PROVIDENCE, R.I. [Brown University] — Living with HIV is difficult under the best of circumstances, but for people carrying the virus, alcohol consumption can become particularly perilous in intricate ways that are only beginning to be understood. At the Brown Alcohol Research Center on HIV (ARCH) funded by a new $7.5-million, five-year grant from the National Institutes of Health, Brown University scientists will study the health effects of drinking with HIV and provide doctors and patients with the latest guidance their results suggest.
Alcohol can produce many unique complications and risks in the life of an HIV-positive person, said Peter Monti, the Donald G. Millar Distinguished Professor of Alcohol and Addiction Studies at Brown and the director of the ARCH. Both alcohol and the virus can independently weaken the brain and the liver, for example. Researchers suspect that the confluence of health effects becomes even more complicated when alcohol undermines a patient’s adherence to antiretroviral medications or inclination to remain abstinent or engage in safe sex.
“We want healthier individuals living with HIV, especially now that they are living longer,” Monti said. “We’ll hopefully determine whether people have to stop drinking or reduce their drinking.”
Alcohol use is generally understood to be more prevalent among at least some major groups of HIV-positive people than in the general population, said Monti, who directs the Center for Alcohol and Addiction Studies at the Warren Alpert Medical School of Brown University.
The ARCH will be organized to conduct research both on the physiological and behavioral aspects of HIV and alcohol, including funding two major and four pilot studies as well as several cores.
In one study, researchers led by Ronald Cohen, professor of psychiatry and human behavior (research) and director of the Department of Neuropsychology at The Miriam Hospital, will study changes in the brain structure, metabolism, and cognitive functioning of heavier and lighter drinkers with HIV over three years.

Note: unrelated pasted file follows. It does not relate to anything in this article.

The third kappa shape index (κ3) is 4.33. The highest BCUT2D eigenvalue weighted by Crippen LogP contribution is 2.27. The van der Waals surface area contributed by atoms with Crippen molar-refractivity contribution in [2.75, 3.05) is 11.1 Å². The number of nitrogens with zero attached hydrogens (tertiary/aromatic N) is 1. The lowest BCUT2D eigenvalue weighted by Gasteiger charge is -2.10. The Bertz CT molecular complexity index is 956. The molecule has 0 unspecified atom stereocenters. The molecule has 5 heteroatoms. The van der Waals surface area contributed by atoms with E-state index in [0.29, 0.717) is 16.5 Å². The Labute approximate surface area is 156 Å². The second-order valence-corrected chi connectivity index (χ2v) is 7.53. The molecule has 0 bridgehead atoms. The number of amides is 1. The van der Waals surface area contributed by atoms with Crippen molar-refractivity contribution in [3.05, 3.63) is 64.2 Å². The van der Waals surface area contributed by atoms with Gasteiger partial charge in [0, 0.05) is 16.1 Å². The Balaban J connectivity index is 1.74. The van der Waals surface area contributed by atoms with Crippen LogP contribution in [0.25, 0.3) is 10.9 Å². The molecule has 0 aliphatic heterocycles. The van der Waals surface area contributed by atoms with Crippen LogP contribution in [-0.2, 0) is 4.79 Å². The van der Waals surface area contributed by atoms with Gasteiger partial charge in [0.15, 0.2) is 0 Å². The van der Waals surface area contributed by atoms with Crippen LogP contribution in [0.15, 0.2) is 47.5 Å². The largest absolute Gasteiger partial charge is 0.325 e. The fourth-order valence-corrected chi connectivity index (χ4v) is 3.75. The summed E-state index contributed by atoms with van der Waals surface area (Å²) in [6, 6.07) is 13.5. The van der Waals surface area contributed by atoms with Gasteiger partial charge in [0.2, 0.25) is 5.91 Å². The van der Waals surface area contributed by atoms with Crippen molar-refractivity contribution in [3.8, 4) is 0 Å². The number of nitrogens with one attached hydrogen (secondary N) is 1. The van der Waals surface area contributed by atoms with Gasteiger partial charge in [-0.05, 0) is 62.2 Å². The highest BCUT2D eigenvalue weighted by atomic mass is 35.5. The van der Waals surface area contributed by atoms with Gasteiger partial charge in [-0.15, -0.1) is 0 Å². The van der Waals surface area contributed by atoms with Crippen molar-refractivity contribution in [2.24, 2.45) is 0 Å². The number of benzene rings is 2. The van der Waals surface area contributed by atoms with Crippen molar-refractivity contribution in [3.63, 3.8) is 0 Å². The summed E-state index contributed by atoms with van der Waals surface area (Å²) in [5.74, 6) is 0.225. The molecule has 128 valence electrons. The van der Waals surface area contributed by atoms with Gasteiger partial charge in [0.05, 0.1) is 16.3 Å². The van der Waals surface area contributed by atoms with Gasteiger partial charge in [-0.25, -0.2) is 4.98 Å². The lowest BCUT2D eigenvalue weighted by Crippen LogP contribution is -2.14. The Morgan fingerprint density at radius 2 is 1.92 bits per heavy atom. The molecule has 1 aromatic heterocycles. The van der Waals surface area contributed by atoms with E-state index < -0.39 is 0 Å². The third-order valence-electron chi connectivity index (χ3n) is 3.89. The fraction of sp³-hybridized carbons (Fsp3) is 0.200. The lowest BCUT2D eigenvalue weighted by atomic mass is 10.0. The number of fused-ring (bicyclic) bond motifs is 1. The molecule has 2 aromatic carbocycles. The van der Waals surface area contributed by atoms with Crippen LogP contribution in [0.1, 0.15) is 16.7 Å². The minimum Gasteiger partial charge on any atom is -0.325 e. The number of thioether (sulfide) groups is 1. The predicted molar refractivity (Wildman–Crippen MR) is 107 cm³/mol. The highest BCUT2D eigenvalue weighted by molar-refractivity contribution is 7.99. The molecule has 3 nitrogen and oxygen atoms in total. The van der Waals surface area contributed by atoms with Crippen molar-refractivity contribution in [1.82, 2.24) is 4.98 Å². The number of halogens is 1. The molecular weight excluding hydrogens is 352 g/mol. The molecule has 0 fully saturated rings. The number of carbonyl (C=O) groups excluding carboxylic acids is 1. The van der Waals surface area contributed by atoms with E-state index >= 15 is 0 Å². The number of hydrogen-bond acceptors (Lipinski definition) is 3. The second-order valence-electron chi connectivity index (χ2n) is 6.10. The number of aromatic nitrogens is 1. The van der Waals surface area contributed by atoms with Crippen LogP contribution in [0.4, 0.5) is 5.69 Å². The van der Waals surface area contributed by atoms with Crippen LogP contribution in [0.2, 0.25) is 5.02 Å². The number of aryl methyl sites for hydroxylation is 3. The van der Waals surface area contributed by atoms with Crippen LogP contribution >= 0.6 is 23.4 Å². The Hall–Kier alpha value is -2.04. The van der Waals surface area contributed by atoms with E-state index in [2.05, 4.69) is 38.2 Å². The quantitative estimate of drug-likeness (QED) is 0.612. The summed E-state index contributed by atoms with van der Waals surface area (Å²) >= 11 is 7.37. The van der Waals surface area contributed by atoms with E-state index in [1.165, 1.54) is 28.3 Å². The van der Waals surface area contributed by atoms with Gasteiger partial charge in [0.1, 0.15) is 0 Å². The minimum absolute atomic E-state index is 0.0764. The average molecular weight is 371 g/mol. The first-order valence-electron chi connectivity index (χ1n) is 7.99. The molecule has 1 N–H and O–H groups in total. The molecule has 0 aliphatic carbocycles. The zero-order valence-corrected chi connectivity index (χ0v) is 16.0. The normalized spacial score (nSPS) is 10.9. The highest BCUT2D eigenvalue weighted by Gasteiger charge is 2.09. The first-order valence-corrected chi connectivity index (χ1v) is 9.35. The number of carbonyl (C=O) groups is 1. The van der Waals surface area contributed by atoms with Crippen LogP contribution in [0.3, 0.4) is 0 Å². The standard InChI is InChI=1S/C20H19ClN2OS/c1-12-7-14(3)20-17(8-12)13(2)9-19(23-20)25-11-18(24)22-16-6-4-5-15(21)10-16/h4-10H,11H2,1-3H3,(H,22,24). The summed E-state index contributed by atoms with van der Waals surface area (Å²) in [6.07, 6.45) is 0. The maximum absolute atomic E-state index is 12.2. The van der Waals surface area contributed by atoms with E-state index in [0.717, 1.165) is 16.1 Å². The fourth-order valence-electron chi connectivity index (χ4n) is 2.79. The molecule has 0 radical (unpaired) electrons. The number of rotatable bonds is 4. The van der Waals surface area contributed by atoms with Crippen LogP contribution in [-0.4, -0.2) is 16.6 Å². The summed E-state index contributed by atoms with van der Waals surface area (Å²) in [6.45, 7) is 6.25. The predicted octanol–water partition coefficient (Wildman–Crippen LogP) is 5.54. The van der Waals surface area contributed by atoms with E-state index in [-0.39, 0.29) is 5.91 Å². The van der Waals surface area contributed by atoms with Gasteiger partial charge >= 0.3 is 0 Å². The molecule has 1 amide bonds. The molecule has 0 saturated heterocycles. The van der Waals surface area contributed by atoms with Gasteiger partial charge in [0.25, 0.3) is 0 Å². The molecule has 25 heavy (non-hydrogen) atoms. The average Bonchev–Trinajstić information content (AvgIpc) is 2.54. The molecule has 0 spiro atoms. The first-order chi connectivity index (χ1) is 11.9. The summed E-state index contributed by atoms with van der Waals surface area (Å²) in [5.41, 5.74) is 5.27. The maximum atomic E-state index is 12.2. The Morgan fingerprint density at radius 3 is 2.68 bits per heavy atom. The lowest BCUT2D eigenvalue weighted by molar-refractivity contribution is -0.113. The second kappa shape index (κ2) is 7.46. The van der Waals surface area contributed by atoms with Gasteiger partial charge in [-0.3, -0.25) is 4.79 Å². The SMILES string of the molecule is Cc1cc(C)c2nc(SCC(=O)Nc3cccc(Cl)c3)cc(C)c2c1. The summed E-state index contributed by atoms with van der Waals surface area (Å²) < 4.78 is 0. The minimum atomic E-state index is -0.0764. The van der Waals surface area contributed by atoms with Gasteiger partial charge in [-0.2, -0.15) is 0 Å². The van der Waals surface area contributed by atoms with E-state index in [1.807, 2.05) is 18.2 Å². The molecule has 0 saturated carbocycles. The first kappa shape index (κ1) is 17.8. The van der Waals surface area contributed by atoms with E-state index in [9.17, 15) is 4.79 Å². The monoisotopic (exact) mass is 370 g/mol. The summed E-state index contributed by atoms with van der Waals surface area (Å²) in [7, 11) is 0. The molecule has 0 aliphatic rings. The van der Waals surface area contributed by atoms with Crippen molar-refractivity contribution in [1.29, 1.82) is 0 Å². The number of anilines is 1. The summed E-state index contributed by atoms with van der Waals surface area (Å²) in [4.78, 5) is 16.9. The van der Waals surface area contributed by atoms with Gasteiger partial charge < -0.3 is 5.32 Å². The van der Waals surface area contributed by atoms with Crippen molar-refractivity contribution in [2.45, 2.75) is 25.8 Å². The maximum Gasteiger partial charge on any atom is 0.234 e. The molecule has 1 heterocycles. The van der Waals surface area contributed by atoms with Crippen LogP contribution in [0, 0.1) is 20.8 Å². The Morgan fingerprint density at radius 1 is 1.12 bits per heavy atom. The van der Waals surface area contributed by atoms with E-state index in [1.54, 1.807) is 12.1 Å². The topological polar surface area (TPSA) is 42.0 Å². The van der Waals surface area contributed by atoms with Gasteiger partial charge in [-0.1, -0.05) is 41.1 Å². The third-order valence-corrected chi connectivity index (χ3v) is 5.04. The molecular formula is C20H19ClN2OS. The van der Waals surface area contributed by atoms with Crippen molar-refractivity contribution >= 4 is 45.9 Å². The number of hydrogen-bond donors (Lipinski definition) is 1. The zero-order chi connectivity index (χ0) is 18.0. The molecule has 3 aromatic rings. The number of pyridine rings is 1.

In another study at Fenway Health in Boston led by Christopher Kahler, professor of community health (research) and scientific director of the ARCH, and Kenneth Mayer, professor of medicine based at The Miriam, Monti will adapt an effective emergency room alcohol intervention he has developed for a clinical trial with chronic heavy drinkers with HIV. The “motivational interview” technique presents facts and feedback about a patient’s consumption compared to that of peers and relays information about the health effects of the patient’s level of drinking.
“You don’t hammer patients over the head with it, but you present them with the information in a nonconfrontational style and ask them what they think about it,” Monti said. “You ask them whether they’d be interested in changing and if the answer is yes, you give them some thumbnail sketches about how they might want to go about that.”
In another new but separate $4-million grant, Monti will develop and test an emergency room intervention method to curb sexual risk-taking and heavy alcohol consumption.
The ARCH pilot studies will investigate the role of occult hepatitis C in the HIV and alcohol mix, the effects of HIV and drinking during pregnancy on newborns, the brain response that HIV-positive drinkers have to various stimuli depending on their level of use and acute brain response to alcohol, and the effects of drinking and HIV among fishermen and commercial sex workers in Uganda. Additional pilot studies will be jointly funded by the ARCH and Brown’s Center for AIDS Research, directed by Charles Carpenter, professor of medicine based at The Miriam.
Another major element of the program, led by Mayer and Suzanne Colby, associate professor of psychiatry and human behavior (research), will be to educate postdoctoral trainees and doctors in the specialty of alcohol and HIV.
Getting the word out
Throughout ARCH’s five-year grant period, the center faculty will share results via newsletters and the Internet with colleagues, clinicians, and patients who so far have many more questions than answers. Monti points out that there are well-established clinical communities around AIDS and around alcohol addiction, but very few clinical, research or education efforts that span both health problems.
“Doctors often ask me what they should tell their HIV positive patients who have no other risk factors than being HIV-positive about whether they can safely take a glass or two of wine with dinner,” said Monti. “We simply do not know.”